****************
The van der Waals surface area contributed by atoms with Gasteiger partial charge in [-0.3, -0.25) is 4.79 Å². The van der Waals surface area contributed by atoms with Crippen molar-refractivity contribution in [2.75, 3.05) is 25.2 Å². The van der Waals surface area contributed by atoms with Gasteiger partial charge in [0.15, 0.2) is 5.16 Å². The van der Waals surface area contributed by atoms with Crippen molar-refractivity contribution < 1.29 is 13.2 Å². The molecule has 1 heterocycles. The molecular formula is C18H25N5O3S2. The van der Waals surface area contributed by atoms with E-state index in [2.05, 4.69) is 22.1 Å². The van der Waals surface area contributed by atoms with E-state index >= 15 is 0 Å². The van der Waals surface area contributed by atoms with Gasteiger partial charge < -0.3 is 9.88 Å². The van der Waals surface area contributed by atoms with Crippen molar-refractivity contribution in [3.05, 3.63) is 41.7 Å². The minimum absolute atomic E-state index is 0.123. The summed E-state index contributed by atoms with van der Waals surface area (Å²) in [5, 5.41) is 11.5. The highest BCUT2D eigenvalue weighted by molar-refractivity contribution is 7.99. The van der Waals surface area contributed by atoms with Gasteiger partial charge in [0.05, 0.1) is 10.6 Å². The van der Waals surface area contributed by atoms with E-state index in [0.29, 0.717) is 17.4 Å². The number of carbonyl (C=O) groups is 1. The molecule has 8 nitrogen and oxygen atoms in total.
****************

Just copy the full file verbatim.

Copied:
The van der Waals surface area contributed by atoms with Gasteiger partial charge in [-0.3, -0.25) is 4.79 Å². The van der Waals surface area contributed by atoms with Crippen molar-refractivity contribution in [2.75, 3.05) is 25.2 Å². The van der Waals surface area contributed by atoms with Gasteiger partial charge in [0.15, 0.2) is 5.16 Å². The van der Waals surface area contributed by atoms with Crippen molar-refractivity contribution < 1.29 is 13.2 Å². The molecule has 1 heterocycles. The molecular formula is C18H25N5O3S2. The van der Waals surface area contributed by atoms with E-state index in [2.05, 4.69) is 22.1 Å². The van der Waals surface area contributed by atoms with E-state index >= 15 is 0 Å². The van der Waals surface area contributed by atoms with Gasteiger partial charge < -0.3 is 9.88 Å². The van der Waals surface area contributed by atoms with Crippen molar-refractivity contribution in [3.05, 3.63) is 41.7 Å². The minimum absolute atomic E-state index is 0.123. The summed E-state index contributed by atoms with van der Waals surface area (Å²) in [5, 5.41) is 11.5. The highest BCUT2D eigenvalue weighted by molar-refractivity contribution is 7.99. The van der Waals surface area contributed by atoms with Gasteiger partial charge in [0.05, 0.1) is 10.6 Å². The van der Waals surface area contributed by atoms with E-state index in [0.29, 0.717) is 17.4 Å². The number of carbonyl (C=O) groups is 1. The molecule has 8 nitrogen and oxygen atoms in total.